Volume 11 | No. 3 | May / Jun 2023 query_builder 1 minute

Consent to Treatment: a new practice standard and related inquiries

Practice standard


Consent to Treatment practice standard

The College’s role is to protect the public by ensuring that registrants provide ethical, safe, quality care. Consent is a fundamental component in the delivery of medical care—most care cannot occur without valid consent. Therefore, a practice standard focused on consent was deemed an important tool to ensure consistency in the process and reflect the minimum standard of professional and ethical conduct expected of registrants.

The development process for this practice standard spanned an 18-month period and included an environmental scan, and a consultation with the public, registrants, patient advocacy groups, and health-care providers who work with patient populations that may experience greater challenges in providing proper informed consent. Through these efforts, specific barriers in the consent process were identified and incorporated into the practice standard and resources. 

The Consent to Treatment practice standard and Consent to Treatment – Equity Considerations registrant resource were endorsed by the Executive Committee in April and published on the College website.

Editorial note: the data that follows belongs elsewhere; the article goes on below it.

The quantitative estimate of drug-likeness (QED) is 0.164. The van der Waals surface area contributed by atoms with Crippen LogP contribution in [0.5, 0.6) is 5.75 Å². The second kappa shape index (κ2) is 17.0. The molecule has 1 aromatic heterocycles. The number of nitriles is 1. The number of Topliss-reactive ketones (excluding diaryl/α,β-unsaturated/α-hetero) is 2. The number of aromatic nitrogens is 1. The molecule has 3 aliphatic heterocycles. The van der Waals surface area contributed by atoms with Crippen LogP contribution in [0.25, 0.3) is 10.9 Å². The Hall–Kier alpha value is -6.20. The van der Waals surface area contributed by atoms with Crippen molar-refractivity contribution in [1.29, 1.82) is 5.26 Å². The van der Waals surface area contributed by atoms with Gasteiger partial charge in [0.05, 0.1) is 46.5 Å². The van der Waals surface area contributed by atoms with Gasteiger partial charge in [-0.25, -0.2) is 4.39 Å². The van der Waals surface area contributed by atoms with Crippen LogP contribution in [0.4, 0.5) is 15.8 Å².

Related inquiries

The College received questions from registrants that highlighted confusion in discerning between an Enduring Power of Attorney (PoA) and Representation Agreements. Understanding the difference between these documents is important. A PoA allows legal and financial decisions only, whereas a Representation Agreement appoints a representative for personal health-care decisions requiring informed consent. Misinterpretations of the role of these decision-makers can lead to improper decision-making, and a breach of informed consent. More information can be found here.

The College has also heard from registrants and members of the public about challenges in accessing adequate interpretation when English is not a patient’s primary language. Without adequate interpretation, patients are not able to provide true informed consent. A recent study found that there is a low uptake in the use of interpretation services by family physicians in the province, despite it being a free service. As a reminder, Provincial Language Services is available to all registrants, free of charge, and the College strongly encourages its use. 

Questions regarding the practice standard can be directed to communications@cpsbc.ca.